CURRIE, Edwina   [b. 1946]

We live in an age where Ministers of the Crown lie to parliament, break the law, crash the economy but feel no compulsion to exhibit regret let along ‘do the honourable thing’. It is astonishing to think that in 1988 Edwina Currie had  to resign as a junior health minister because she said something not wholly untrue about eggs.

She was born Edwina Cohen in Liverpool on 13th October 1946, the daughter of Simon and Pese, a Jewish couple of modest means. At the time of her birth the family were living at 7 Meadow Way L12, later moving to 66 Mosspits Lane L15 where she attended Mosspits Lane Primary School, moving on to the Liverpool Institute for Girls at Blackburne House. Gaining a scholarship to St. Anne’s College, Oxford she took time out to travel in the USA, raising the fare by working at Dista Products in Speke, of which she said “there was a nasty smell in the air which stuck to your clothes and stayed with you when you went home”.

Having been a Conservative councillor in Birmingham for over a decade in 1983 she was elected as M.P. for South Derbyshire. She became a health Minister in 1986 and in the next few years shared her wisdom with the world with such pronouncements as “good Christian people” don’t get AIDS, old people who couldn’t pay their heating bills should put on more clothes and Northerners die of “ignorance and chips”. Her fall from grace came in December 1988 when her remarks about salmonella in British egg production led to a dramatic fall in sales. Subsequent studies suggest that salmonella was indeed rife in the industry.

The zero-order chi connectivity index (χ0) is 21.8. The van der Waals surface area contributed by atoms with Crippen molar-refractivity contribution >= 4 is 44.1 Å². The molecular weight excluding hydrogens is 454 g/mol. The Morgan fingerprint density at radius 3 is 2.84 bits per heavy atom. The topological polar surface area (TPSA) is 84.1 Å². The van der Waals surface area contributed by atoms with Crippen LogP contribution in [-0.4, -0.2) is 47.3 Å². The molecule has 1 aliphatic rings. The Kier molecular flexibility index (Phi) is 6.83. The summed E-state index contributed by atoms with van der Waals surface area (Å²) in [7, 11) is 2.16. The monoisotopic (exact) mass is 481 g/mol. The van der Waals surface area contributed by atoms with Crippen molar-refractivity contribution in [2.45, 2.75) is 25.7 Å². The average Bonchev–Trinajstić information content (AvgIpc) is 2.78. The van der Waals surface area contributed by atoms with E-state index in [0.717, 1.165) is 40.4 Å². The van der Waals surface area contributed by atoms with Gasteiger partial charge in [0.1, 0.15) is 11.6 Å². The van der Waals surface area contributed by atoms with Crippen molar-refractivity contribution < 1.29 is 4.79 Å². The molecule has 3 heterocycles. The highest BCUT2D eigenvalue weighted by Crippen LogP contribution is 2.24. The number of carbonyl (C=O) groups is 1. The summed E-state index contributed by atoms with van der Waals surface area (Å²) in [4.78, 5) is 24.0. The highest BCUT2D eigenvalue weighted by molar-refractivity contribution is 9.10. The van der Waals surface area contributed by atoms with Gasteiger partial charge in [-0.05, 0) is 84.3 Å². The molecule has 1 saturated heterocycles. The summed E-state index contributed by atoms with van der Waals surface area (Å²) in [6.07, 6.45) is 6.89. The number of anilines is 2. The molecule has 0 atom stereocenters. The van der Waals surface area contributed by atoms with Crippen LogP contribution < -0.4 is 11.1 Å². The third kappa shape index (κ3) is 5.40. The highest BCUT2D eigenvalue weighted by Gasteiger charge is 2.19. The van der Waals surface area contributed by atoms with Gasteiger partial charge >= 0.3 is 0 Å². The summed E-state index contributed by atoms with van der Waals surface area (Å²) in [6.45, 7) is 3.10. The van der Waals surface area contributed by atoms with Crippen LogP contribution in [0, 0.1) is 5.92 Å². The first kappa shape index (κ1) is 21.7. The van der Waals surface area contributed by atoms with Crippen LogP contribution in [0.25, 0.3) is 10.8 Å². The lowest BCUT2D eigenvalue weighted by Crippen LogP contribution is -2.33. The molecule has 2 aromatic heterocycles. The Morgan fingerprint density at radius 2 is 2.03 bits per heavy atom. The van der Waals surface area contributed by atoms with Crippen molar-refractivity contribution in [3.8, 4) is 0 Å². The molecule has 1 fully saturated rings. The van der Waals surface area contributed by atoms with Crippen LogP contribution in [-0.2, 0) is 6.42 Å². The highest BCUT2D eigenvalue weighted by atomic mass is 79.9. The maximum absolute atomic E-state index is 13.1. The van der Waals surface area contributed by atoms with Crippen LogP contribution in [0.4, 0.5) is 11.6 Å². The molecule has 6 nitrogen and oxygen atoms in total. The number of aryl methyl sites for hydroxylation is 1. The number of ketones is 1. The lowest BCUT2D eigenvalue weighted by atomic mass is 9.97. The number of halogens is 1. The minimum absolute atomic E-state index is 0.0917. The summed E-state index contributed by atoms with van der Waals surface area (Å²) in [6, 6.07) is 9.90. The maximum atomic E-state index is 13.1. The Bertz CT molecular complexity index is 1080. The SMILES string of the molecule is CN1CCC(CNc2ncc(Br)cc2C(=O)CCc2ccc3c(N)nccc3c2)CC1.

If the consequences of her egg remarks (which resulted in the nickname Eggwina) seem harsh we ought to remember her close association with Jimmy Savile and her role in approving his appointment to head a task force to run Broadmoor psychiatric hospital. This gave him exceptional access to the hospital and an opportunity to assault vulnerable girls which he seized.

After losing her seat at the 1997 general election she created a new career as an author and ‘media personality’. Her diaries, published in 2002, revealed a four year affair with John Major. Lurking on the outer fringes of the ‘celebrity’ world (most people under retirement age probably wonder who on earth she is) she has maintained a presence by always being prepared to come up with a controversial quote. Her honesty on some issues is to be admired, in one interview when asked who was the love of her life she replied “myself”.

She attempted a return to politics in 2021 standing for election to Derbyshire County Council in her home ward of Whaley Bridge but lost to the incumbent Labour councillor by a wide margin.

7 Meadow Way L12

The Cohen home at the time of Edwina's birth in 1946.

66 Mosspits Lane L15

The Cohen home when Edwina attended Mosspits Lane Primary School


The Wikipedia entry gives a reasonable chronology of her career. There is an interesting chapter on her in Ian Hargreaves' 1992 book The Liverpool Connection [Countyvise 1992]. There is an interview with her on a Rachel Johnson podcast